Connecting Women in Recovery

Breaking the Stigma

Ground Zero

I work on what is commonly called “methadone mile.” It’s also been referred to as “ground zero” for the opiate addiction in Boston. I’ve heard those who are commonly seen walking around the area referred to as “zombies” or the “walking dead,” and even worse, as I’m sure you can imagine.
There are two methadone clinics, two shelters, a detox, and we (PAATHS) are in the same building as the needle exchange, in the immediate area.

Man alone in a tunnel with his head down

 

 

 

 

 

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When People Unite, Amazing Things Happen

On October 4th 2015 the silence ended. That was the day that the UNITE to Face Addiction rally happened on The National Mall in Washington, DC. Tens of thousands of people in long-term recovery from substance use disorders came out and ended their silence so they could break the stigma of addiction. There were also grieving parents and spouses that had lost their loved ones to the disease of addiction, and recovery allies. The bottom line is everyone is sick of seeing people with substance use disorders die, one every four minutes to be precise. The other issues that were addressed were the decriminalization of addiction, the failed “War on Drugs,” S. 524: Comprehensive Addiction and Recovery Act (C.A.R.A.); a bill that is going before congress, and the Mental Health Parity and Addiction Equity Act that the insurance companies are failing to follow. Each one of those issues is of vital importance and I recommend researching them online.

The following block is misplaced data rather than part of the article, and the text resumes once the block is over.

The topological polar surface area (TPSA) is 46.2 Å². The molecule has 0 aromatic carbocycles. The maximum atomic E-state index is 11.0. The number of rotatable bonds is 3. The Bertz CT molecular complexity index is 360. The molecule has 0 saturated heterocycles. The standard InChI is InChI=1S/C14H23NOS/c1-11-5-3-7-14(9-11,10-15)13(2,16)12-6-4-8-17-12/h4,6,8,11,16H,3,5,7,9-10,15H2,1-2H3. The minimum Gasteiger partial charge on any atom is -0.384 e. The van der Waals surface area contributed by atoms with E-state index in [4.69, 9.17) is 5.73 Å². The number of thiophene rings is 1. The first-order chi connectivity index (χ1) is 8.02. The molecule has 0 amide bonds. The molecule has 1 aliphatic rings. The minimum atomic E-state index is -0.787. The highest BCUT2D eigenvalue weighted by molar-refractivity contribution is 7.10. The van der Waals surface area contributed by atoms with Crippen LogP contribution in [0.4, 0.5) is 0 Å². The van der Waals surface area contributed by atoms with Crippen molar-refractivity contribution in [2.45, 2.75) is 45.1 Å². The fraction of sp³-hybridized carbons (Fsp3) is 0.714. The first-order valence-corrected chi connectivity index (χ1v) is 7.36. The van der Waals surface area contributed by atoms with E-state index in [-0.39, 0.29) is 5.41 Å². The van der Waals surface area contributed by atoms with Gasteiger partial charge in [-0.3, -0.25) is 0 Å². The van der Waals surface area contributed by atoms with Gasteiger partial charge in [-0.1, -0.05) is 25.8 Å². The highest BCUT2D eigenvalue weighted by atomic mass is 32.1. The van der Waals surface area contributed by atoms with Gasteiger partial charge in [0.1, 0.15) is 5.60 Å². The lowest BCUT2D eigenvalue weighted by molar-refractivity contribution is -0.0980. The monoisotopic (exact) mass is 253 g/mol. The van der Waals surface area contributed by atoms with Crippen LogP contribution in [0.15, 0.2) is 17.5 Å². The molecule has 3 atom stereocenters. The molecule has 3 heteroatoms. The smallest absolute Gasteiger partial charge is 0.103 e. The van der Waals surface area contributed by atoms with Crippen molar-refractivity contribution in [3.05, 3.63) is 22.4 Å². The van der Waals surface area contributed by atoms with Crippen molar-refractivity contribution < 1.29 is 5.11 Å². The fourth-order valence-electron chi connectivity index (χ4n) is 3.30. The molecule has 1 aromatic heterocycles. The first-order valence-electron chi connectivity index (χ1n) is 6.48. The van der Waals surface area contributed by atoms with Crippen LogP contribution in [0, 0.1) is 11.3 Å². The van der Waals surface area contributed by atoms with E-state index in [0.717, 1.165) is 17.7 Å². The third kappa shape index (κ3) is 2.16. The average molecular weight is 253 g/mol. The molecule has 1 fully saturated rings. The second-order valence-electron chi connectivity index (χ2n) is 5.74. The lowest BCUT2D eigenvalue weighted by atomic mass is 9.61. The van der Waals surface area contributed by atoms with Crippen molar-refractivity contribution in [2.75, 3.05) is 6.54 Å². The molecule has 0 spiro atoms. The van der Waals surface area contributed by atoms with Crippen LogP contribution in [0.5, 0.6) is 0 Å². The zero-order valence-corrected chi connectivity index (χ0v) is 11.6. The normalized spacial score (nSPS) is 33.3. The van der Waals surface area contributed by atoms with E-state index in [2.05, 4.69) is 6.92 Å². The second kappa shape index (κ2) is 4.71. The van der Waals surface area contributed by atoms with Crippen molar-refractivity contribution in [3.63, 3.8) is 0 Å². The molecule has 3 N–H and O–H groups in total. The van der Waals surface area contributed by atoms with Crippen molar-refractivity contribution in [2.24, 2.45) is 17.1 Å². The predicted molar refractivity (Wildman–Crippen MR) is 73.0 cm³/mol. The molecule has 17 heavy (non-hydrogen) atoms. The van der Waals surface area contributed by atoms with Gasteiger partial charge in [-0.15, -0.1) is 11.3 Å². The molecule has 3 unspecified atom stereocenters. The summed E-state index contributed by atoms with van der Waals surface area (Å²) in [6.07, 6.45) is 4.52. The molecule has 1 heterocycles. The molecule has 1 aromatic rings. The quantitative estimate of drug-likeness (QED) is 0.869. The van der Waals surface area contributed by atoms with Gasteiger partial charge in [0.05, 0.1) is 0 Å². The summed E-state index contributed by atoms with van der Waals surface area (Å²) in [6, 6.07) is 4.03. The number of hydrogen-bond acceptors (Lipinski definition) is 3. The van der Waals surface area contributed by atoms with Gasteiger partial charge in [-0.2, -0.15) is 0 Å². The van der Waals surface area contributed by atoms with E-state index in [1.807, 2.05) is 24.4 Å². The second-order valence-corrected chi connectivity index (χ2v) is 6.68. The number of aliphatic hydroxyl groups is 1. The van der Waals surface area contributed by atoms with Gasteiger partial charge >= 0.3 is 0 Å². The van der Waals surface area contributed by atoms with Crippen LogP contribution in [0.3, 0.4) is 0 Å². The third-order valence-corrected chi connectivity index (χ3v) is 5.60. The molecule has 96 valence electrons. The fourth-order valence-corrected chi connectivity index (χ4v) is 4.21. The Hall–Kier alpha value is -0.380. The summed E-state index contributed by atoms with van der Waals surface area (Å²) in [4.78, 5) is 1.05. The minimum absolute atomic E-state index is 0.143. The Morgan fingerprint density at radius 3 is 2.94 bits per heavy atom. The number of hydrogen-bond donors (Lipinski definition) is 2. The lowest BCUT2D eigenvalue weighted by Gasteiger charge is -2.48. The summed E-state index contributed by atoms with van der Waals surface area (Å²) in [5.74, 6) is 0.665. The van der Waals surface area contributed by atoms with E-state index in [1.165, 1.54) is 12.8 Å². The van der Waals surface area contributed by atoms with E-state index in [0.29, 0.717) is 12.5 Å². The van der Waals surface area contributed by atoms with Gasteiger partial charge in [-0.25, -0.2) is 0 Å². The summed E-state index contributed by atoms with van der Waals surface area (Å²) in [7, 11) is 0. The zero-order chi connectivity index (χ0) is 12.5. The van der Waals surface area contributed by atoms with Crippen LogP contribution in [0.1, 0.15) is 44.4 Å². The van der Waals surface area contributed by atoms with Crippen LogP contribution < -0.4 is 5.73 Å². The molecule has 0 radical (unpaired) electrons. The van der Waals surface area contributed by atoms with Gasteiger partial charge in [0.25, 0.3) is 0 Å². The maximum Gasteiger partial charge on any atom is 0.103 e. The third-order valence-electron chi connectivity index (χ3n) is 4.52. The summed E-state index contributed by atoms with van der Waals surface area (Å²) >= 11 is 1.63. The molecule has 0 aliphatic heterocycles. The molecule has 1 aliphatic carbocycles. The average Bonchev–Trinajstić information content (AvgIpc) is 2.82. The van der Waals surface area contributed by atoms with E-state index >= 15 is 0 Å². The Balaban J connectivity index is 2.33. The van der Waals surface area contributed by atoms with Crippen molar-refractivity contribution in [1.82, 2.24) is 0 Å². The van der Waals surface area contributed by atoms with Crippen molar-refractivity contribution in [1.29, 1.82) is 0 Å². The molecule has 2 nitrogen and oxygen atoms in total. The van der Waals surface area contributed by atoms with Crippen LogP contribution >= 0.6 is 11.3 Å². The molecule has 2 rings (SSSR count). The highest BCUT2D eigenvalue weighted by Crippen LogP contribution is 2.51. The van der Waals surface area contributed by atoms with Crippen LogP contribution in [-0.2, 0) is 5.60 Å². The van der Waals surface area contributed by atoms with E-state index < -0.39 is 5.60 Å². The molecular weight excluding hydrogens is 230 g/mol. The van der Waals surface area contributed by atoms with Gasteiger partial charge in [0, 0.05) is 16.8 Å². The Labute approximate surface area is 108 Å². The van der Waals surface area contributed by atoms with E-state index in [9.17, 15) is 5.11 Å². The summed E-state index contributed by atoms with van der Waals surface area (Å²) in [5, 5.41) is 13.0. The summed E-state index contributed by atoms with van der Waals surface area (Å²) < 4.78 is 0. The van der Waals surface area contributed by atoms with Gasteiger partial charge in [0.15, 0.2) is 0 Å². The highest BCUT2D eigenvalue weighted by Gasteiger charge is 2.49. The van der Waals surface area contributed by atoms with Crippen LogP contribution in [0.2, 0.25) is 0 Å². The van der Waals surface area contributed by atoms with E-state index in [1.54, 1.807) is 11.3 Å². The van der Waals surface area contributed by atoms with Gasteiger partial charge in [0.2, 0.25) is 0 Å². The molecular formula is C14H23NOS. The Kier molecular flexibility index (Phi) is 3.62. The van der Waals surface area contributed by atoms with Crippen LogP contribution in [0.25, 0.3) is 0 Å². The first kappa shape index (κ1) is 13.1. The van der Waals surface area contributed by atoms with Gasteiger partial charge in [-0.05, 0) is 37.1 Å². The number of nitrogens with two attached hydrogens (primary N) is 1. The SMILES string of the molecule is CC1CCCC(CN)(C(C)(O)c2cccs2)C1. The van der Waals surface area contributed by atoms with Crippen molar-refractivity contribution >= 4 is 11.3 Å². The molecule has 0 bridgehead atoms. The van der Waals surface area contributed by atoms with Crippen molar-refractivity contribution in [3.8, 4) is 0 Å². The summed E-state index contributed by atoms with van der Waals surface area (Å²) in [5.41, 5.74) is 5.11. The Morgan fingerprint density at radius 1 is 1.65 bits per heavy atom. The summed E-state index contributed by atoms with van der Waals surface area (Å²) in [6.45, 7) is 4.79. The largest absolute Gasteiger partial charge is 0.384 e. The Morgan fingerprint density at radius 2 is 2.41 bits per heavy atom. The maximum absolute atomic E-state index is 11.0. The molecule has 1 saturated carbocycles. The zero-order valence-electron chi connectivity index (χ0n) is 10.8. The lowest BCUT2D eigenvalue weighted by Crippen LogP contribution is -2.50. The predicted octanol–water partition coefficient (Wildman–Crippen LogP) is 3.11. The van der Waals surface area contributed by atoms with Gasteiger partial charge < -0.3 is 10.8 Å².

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Cops and Addicts; Strange Bedfellows Indeed
I was at a panel talk the other day held by Home of New Vision and the Washtenaw Recovery Advocacy Project (WRAP) called “Recovery Is…” At this talk there were two members of the Washtenaw County Sheriffs Department in attendance and one was a speaker. Marlene Radzik, Commander, Washtenaw County Sheriff’s Dept. and Jonathan Waddell, Training Manager at Washtenaw County Sheriff’s Office.

Honestly I have not had any interactions, either good or bad, with a police officer since I got sober. When I was drinking/drugging most of my experiences with the police ended with me in silver bracelets. That’s what happens when you drink and drive.

For some reason I felt compelled to stick around after the talk and speak to these two trusted servants of the Sheriffs department and I’m so glad I did.

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